My Kind of Country

Country music from a fan's point of view since 2008

Tag Archives: Carole King

Album Review: The Gibson Brothers – ‘Brotherhood’

brotherhoodThere’s something very special about the harmonies created by two brothers. One of the best duos in modern bluegrass or country music consists of the Gibson Brothers, Leigh and Eric. in their latest release, they pay tribute to some of the great fraternal partnerships of the past, and the result is sublime.

Their version of the Everly Brothers’ big pop hit ‘Bye Bye Love’ is darker and more melancholy than the perky original, drawing on the implicit sadness of the Felice/Boudleaux Bryant lyric. Another Everlys cut, ‘Crying In The Rain’ showcases the pair’s compelling vocals on a tune written by iconic pop singer-songwriter Carole King.

The haunting ‘Long Time Gone’ (also once recorded by the Everlys) is another standout. The similarly titled but pacier ‘Long Gone’ comes from the same writer, Leslie York of the York Brothers, a sibling duo active in the 1940s and 50s.

‘The Sweetest Gift’, a beautiful story about a mother visiting a prisoner son, has been recorded by everyone from the Blue Sky Boys in the 40s to the Judds. The Gibson Brothers’ version is wonderful, imbued with the tenderness and desperation of the mother’s love for her “erring, but precious son”, and stands up against any of the previous versions, with an interesting arrangement of their harmonies. ‘Eastbound Train’ also deals with a prisoner’s loved one, and is a traditionally styled ballad telling the sweetly sentimental story of a little girl taking the train to seek a pardon for her father, who is not only in prison but also blind. The conductor is moved by her sad story and lets her travel for free.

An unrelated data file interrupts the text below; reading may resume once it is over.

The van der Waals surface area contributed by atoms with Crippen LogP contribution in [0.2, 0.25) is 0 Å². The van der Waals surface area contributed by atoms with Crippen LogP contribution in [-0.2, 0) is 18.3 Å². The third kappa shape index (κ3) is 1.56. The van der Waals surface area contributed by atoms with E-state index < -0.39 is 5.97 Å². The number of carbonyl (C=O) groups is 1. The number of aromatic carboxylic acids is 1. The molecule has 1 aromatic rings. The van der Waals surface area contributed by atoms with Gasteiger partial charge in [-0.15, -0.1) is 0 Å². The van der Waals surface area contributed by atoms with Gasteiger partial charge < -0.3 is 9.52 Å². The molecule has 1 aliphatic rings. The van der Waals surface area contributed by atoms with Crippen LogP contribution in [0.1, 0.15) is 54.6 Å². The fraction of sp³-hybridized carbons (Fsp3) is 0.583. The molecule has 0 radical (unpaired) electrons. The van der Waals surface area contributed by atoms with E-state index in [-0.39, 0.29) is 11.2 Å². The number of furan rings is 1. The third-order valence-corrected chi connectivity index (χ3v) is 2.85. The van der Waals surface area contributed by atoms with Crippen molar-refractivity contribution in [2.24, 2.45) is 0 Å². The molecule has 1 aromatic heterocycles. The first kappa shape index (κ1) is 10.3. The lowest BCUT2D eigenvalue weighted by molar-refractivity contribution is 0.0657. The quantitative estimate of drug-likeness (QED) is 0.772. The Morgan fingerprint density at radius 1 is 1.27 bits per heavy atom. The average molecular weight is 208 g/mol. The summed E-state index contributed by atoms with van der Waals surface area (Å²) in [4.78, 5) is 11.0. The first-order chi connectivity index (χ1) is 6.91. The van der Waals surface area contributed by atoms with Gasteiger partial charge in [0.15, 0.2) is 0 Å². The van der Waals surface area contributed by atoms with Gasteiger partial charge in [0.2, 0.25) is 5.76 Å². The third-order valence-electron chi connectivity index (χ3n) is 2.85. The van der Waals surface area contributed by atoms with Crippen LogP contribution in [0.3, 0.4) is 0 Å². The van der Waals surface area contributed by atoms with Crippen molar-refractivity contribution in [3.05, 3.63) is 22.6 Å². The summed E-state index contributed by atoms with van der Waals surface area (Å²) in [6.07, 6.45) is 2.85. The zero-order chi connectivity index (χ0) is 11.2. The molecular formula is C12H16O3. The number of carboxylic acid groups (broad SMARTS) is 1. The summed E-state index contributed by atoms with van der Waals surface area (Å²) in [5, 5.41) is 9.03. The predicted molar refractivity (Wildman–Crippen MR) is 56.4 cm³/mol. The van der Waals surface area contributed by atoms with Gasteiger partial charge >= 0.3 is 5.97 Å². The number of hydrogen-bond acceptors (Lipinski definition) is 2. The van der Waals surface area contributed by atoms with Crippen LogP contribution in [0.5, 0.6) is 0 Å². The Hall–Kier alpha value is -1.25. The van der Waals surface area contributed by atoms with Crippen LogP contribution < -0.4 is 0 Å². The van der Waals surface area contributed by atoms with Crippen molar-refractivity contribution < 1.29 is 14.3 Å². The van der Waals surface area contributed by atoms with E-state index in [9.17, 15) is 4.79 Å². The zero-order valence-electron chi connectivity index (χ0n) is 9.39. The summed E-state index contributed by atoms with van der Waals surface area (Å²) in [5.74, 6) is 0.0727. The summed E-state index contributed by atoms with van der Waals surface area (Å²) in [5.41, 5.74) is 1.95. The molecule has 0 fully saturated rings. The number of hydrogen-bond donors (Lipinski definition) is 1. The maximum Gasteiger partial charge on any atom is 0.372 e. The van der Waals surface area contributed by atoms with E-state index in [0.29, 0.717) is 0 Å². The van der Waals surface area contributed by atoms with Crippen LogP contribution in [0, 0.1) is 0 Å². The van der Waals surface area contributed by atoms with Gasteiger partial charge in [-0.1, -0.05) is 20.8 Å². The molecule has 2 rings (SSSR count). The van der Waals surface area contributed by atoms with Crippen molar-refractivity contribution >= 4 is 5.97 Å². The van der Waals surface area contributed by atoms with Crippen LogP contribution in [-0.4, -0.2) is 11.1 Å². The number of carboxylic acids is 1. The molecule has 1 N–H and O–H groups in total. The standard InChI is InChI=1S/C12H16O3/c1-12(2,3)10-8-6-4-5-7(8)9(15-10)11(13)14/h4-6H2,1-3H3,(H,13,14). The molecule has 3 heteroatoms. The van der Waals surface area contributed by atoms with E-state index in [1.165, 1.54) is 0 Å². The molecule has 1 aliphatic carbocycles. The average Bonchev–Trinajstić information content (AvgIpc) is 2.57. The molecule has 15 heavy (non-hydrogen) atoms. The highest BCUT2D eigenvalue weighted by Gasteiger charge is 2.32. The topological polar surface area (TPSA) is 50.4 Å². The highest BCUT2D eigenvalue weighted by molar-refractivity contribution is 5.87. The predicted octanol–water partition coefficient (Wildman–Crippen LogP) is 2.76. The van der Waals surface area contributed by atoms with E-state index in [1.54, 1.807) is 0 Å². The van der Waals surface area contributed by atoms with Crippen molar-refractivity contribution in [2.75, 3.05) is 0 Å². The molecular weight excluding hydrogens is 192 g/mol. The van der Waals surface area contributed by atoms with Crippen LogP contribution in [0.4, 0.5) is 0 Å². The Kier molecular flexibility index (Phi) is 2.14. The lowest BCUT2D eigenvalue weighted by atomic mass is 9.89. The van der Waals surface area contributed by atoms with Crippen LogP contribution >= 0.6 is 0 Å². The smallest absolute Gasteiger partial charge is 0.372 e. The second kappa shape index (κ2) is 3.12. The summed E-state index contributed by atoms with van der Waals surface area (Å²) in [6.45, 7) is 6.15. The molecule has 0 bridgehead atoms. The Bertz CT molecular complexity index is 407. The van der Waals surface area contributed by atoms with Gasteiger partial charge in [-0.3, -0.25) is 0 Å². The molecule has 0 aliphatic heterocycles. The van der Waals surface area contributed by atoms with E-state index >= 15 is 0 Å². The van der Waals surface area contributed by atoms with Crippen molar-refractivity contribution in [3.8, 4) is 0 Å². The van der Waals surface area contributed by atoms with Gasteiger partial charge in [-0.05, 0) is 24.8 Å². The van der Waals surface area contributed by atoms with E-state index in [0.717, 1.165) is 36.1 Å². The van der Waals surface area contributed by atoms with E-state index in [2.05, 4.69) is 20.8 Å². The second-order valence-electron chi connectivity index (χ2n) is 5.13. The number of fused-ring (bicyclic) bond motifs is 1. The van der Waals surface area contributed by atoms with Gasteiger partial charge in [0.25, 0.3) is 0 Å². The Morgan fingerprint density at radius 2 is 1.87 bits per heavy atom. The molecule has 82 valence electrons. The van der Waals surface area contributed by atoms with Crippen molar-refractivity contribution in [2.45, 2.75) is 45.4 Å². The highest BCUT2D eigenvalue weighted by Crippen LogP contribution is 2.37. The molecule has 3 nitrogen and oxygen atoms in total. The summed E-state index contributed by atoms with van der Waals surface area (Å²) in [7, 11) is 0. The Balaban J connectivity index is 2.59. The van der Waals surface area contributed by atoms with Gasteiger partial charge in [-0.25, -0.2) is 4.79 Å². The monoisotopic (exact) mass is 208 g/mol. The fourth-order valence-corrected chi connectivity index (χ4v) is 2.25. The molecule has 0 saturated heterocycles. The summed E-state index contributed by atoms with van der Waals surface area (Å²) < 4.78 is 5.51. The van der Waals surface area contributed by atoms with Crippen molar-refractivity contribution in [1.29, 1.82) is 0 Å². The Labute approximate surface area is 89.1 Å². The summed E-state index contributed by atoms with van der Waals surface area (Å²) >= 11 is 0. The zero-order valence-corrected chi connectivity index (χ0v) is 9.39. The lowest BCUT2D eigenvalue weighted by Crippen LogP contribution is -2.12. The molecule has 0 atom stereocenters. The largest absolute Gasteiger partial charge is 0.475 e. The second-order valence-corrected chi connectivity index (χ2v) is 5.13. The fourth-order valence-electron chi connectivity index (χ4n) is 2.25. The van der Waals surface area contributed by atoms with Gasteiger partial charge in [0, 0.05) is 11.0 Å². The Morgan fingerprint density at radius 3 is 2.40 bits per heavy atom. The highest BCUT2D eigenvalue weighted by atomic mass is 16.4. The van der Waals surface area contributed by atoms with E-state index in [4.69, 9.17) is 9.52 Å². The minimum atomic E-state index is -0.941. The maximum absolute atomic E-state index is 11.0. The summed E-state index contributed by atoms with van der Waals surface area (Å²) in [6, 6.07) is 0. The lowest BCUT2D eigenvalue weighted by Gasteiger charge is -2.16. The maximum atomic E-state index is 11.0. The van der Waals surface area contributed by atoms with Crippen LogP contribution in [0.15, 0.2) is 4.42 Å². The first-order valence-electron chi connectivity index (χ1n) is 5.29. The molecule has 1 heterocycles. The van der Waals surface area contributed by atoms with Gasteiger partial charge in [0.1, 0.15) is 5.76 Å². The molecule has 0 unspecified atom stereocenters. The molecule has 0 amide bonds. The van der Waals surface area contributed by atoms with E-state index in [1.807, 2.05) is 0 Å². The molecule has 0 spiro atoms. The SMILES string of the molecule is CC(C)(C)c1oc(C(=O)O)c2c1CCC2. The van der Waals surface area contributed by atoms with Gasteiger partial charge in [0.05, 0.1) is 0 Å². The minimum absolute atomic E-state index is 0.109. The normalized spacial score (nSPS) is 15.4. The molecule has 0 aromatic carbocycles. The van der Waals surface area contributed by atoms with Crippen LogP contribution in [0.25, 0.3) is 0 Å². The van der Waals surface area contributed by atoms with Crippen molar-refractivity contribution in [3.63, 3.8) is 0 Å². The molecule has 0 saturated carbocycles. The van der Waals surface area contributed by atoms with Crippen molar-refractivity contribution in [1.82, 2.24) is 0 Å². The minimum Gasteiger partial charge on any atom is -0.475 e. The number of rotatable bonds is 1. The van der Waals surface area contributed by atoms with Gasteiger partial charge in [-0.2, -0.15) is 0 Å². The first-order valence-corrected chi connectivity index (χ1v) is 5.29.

Also very much in traditional vein, the Louvin Brothers’ melancholy ‘Seven Year Blues’ is outstanding.

‘I’m Troubled, I’m Troubled’ picks up the pace with a jaundiced lyric, while the perky ‘Sweet Little Miss Blue Eyes’ brightens the mood. A tender ‘It’ll Be Her’ (a hit for Tompall and the Glaser Brothers) is gorgeous.

The Gibsons are joined by Ronnie Reno, a onetime member of the Osborne Brothers’ band, to sing ‘Each Season Changes You’, a pretty plaintive song popularised by the latter. Reno also helps out on the upbeat ‘How Mountain Girls Can Love’.

‘I Have Found The Way’ is traditional bluegrass gospel, written by Bill Monroe’s brother Charlie and recorded by the Monroes in 1937,before Bill invented bluegrass as a discrete genre. Ronnie and Rob McCoury join the Gibsons on a sincere ‘What A Wonderful Savior Is He’. The lesser known ‘An Angel With Blue Eyes’ anticipates reunion in heaven with a loved one, an dis sung with commitment.

The combination of compelling harmonies and great songs, backed by tasteful bluegrass arrangements make this an essential putrchase.

Grade: A+

Album Review: Trisha Yearwood – ‘Where Your Road Leads’